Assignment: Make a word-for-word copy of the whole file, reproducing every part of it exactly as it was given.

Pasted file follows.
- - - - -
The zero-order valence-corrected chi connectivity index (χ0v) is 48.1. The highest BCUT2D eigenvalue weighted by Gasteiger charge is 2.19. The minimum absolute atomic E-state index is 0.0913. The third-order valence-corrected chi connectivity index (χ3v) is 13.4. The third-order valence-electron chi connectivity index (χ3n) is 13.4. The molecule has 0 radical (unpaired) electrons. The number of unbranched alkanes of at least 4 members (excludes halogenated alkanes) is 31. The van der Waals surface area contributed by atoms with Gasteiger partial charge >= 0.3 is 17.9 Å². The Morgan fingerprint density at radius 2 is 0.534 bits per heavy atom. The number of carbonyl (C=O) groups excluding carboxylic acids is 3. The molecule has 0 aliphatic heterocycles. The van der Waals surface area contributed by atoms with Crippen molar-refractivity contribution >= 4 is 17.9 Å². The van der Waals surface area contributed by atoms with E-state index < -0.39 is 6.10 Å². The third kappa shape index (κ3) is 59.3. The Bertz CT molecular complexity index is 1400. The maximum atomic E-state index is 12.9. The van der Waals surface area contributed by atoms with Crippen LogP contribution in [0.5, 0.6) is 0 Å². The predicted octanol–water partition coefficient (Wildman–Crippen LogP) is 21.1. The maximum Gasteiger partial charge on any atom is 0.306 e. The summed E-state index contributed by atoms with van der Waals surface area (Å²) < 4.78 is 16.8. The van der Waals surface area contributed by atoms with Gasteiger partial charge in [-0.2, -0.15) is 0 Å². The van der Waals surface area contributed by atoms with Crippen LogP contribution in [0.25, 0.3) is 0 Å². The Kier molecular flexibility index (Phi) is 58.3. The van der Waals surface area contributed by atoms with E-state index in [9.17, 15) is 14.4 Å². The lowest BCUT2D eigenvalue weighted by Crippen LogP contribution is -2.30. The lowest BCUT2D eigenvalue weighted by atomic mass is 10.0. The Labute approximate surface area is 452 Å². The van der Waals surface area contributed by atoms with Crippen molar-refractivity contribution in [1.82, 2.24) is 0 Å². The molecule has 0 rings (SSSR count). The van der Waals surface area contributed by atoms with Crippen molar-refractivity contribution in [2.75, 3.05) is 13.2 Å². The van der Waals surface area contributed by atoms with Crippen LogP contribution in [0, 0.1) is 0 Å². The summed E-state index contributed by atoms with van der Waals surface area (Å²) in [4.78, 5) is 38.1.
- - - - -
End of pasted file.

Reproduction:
The zero-order valence-corrected chi connectivity index (χ0v) is 48.1. The highest BCUT2D eigenvalue weighted by Gasteiger charge is 2.19. The minimum absolute atomic E-state index is 0.0913. The third-order valence-corrected chi connectivity index (χ3v) is 13.4. The third-order valence-electron chi connectivity index (χ3n) is 13.4. The molecule has 0 radical (unpaired) electrons. The number of unbranched alkanes of at least 4 members (excludes halogenated alkanes) is 31. The van der Waals surface area contributed by atoms with Gasteiger partial charge >= 0.3 is 17.9 Å². The Morgan fingerprint density at radius 2 is 0.534 bits per heavy atom. The number of carbonyl (C=O) groups excluding carboxylic acids is 3. The molecule has 0 aliphatic heterocycles. The van der Waals surface area contributed by atoms with Crippen molar-refractivity contribution >= 4 is 17.9 Å². The van der Waals surface area contributed by atoms with E-state index < -0.39 is 6.10 Å². The third kappa shape index (κ3) is 59.3. The Bertz CT molecular complexity index is 1400. The maximum atomic E-state index is 12.9. The van der Waals surface area contributed by atoms with Crippen LogP contribution in [0.5, 0.6) is 0 Å². The predicted octanol–water partition coefficient (Wildman–Crippen LogP) is 21.1. The maximum Gasteiger partial charge on any atom is 0.306 e. The summed E-state index contributed by atoms with van der Waals surface area (Å²) < 4.78 is 16.8. The van der Waals surface area contributed by atoms with Gasteiger partial charge in [-0.2, -0.15) is 0 Å². The van der Waals surface area contributed by atoms with Crippen LogP contribution in [0.25, 0.3) is 0 Å². The Kier molecular flexibility index (Phi) is 58.3. The van der Waals surface area contributed by atoms with E-state index in [9.17, 15) is 14.4 Å². The lowest BCUT2D eigenvalue weighted by Crippen LogP contribution is -2.30. The lowest BCUT2D eigenvalue weighted by atomic mass is 10.0. The Labute approximate surface area is 452 Å². The van der Waals surface area contributed by atoms with Crippen molar-refractivity contribution in [1.82, 2.24) is 0 Å². The molecule has 0 rings (SSSR count). The van der Waals surface area contributed by atoms with Crippen molar-refractivity contribution in [2.75, 3.05) is 13.2 Å². The van der Waals surface area contributed by atoms with Crippen LogP contribution in [0, 0.1) is 0 Å². The summed E-state index contributed by atoms with van der Waals surface area (Å²) in [4.78, 5) is 38.1.